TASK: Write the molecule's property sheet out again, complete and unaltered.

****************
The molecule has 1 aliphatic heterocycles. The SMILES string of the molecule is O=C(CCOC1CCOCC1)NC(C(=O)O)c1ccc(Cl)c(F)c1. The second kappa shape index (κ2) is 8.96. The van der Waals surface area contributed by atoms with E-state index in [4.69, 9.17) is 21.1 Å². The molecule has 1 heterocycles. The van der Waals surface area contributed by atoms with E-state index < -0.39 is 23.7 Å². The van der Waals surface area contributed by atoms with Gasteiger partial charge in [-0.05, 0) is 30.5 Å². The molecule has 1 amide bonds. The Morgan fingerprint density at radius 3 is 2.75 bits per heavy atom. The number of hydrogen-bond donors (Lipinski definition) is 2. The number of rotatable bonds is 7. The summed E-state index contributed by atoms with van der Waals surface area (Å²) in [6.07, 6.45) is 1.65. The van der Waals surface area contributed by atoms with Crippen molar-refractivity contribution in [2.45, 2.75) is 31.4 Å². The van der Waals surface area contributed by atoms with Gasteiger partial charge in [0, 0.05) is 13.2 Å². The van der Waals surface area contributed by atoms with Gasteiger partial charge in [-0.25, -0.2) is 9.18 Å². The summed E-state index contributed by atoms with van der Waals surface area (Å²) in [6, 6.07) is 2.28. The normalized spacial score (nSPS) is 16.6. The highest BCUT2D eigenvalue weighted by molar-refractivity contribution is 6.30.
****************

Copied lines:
The molecule has 1 aliphatic heterocycles. The SMILES string of the molecule is O=C(CCOC1CCOCC1)NC(C(=O)O)c1ccc(Cl)c(F)c1. The second kappa shape index (κ2) is 8.96. The van der Waals surface area contributed by atoms with E-state index in [4.69, 9.17) is 21.1 Å². The molecule has 1 heterocycles. The van der Waals surface area contributed by atoms with E-state index < -0.39 is 23.7 Å². The van der Waals surface area contributed by atoms with Gasteiger partial charge in [-0.05, 0) is 30.5 Å². The molecule has 1 amide bonds. The Morgan fingerprint density at radius 3 is 2.75 bits per heavy atom. The number of hydrogen-bond donors (Lipinski definition) is 2. The number of rotatable bonds is 7. The summed E-state index contributed by atoms with van der Waals surface area (Å²) in [6.07, 6.45) is 1.65. The van der Waals surface area contributed by atoms with Crippen molar-refractivity contribution in [2.45, 2.75) is 31.4 Å². The van der Waals surface area contributed by atoms with Gasteiger partial charge in [0, 0.05) is 13.2 Å². The van der Waals surface area contributed by atoms with Gasteiger partial charge in [-0.25, -0.2) is 9.18 Å². The summed E-state index contributed by atoms with van der Waals surface area (Å²) in [6, 6.07) is 2.28. The normalized spacial score (nSPS) is 16.6. The highest BCUT2D eigenvalue weighted by molar-refractivity contribution is 6.30.